Functional model of water balance variability at the catchment scale: 2. Elasticity of fast and slow runoff components to precipitation change in the continental United States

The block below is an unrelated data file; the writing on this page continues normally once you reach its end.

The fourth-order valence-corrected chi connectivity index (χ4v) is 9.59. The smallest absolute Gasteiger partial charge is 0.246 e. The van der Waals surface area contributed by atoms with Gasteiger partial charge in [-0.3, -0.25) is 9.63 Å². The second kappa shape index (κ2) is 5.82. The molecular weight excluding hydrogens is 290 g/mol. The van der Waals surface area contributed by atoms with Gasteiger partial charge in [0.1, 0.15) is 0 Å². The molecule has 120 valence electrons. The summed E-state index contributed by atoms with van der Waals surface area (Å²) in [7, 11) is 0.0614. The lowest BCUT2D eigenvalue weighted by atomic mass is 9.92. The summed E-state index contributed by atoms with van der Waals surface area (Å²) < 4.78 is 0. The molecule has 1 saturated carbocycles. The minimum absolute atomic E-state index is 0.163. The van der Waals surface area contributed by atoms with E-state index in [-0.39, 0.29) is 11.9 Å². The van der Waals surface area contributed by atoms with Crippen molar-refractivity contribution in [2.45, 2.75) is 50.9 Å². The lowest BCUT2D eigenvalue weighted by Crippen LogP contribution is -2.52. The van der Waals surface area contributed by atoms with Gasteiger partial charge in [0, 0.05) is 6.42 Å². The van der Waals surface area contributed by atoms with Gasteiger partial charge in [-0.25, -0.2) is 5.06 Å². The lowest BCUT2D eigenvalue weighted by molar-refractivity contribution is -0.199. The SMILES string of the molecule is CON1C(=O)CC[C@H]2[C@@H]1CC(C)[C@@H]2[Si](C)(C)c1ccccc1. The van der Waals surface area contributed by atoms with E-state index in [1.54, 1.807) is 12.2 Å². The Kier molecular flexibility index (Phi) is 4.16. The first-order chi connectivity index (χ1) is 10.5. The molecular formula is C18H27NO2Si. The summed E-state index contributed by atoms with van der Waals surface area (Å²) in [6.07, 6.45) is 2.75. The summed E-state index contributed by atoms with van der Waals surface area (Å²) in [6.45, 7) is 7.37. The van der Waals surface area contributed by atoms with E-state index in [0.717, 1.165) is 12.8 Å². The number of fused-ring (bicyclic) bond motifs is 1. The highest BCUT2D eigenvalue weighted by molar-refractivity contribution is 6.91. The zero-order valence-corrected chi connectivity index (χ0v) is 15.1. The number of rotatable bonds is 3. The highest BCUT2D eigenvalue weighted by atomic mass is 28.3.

[1] Assessing the sensitivity of annual streamflow to precipitation is challenging due to the complexity of the processes that control the water balance. A low-dimensional model can be useful to interrogate data in regional assessments of a large number of catchments, and can provide insights into the broad similarities and differences between catchments' behaviors. This work assesses the sensitivity to precipitation of total annual streamflow, as well as its slow and fast flow components, within the framework of the Ponce and Shetty water balance model. This framework assumes that there are upper limits on the ability of a catchment to store and evaporate water, and there are minimum threshold amounts of precipitation and wetting (precipitation minus fast flow) needed to initiate fast and slow runoff. The flow elasticities (percent of change in flow per percent of change in annual precipitation) were estimated for 405 catchments in the Model-Parameter Estimation Experiment data set (including an assessment of parameter uncertainty). The elasticity of total discharge was 2.1 on average across the catchments, which is consistent with other studies. The fast component was higher (≈ 2.4) and slow flow was lower (≈ 2.0). Elasticities were highest and most variable in arid areas. The variations in elasticity between sites were shown to be primarily controlled by the two threshold parameters. The thresholds were a high proportion of mean annual precipitation in arid sites where only a small proportion of catchment wetting is released as slow flow. This provides some insight into previous observations that the sensitivity is correlated with climate.